The salt basins of Comacchio are recognized as a Site of Community Importance. The marshes are the winter home for a wide variety of bird species. Seen here is a Little Egret and a Pied Avocet.
Valli di Comacchio is part of the valley landscape of the Po River Delta, and it is only 2.5 kilometres from the Adriatic Sea at its closest point. At one time, the lagoons were filled with fresh water, but since the 16th century, it has gradually been replaced with sea water.
All around us there was bird activity. One only had to look to the sky to see flocks of Pied Avocets moving about.
As we made our way back to the ferry landing, a large group of cyclists came into view. This area is designated “Percorso ciclonaturalistico”, an area ideally suited to cycling. There are over 122 cycling routes of varying levels of difficulty and length.
We were getting famished, so it was time to return to our car and go in search of something to eat.
Across the way, the small ferry was already loading a car and a handful of passengers so we had a short wait.
The park near the ferry landing was inviting with ample shade, and at that point, we had no idea what lurked on the other side of the trees.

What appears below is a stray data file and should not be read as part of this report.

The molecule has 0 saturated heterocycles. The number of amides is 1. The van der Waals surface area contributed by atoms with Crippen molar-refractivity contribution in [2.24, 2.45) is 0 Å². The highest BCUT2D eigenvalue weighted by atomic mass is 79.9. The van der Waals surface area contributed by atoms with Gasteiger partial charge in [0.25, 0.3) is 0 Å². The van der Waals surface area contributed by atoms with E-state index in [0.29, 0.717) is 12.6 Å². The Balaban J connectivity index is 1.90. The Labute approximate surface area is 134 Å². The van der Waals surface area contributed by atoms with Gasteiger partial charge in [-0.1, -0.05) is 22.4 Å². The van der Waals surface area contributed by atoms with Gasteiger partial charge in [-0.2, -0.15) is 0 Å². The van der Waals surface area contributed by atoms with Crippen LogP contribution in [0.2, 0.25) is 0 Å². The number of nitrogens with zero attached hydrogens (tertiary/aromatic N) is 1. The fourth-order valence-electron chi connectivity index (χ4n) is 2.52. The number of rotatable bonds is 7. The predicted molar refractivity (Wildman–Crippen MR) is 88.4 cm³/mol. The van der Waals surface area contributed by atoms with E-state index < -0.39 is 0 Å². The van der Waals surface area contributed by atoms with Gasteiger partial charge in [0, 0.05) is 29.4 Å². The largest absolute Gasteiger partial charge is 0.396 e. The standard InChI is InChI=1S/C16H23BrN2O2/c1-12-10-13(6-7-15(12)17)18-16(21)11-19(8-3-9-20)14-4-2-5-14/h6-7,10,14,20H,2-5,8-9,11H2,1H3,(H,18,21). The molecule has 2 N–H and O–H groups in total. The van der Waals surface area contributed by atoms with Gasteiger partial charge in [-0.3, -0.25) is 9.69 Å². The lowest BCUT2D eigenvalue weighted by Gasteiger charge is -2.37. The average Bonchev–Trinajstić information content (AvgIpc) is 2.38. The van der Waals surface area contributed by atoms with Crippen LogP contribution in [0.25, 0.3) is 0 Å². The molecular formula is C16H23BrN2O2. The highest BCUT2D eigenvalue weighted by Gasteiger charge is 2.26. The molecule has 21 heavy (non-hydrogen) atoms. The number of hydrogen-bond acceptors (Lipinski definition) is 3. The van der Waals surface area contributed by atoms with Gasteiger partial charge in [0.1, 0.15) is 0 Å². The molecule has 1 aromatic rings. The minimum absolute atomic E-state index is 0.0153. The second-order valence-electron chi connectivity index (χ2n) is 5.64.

Scattered across the green lawn was an arrangement of tables and chairs, and a small farmer’s market, shaded by a cheerful yellow tent, was set up to cater to picnickers.
Bob and I staked a claim on one of the tables so artfully dressed for the occasion with a chartreuse paper runner and matching napkins while a potted plant completed the setting. The table setting included a laurel wreath encircling a brown paper bag. Nestled inside were some olive-sized fruits called jujubes while another bag held a small basket of bread.
From one of the three ladies manning the tent, we purchased a rustic wooden box lined with fringed brown paper. It held a delectable assortment of homemade savoury treats.
A variety of flatbreads, slices of homemade sausage, bread with feta and arugula, homemade multigrain biscuits topped with feta and homemade preserves, a gorgeous cheese with homemade preserved sugar cane, fig preserves with fresh and creamy homemade cottage cheese and a plum rounded out the simple fare.
I was curious about the “jujubes” so using the internet to translate, a young woman said that the small oval fruits are called “giuggiole”. Roughly translated to English, Ziziphus jujuba, commonly called jujube, means red date or Indian date. It is a species of Ziziphus in the Buckthorn family, used primarily as a shade tree.
As Bob and I sat in the torrid sunshine savouring our delicacies, we couldn’t think of a more apt way to spend the lunch hour.
The ladies kept bringing additional treats to our table and seemed to take pleasure in the novelty of our enthusiasm.
Before we departed, the ladies offered us the little potted pepper plant and herb, but we declined since we would not be able to bring them home to Canada. It was a most marvelous morning.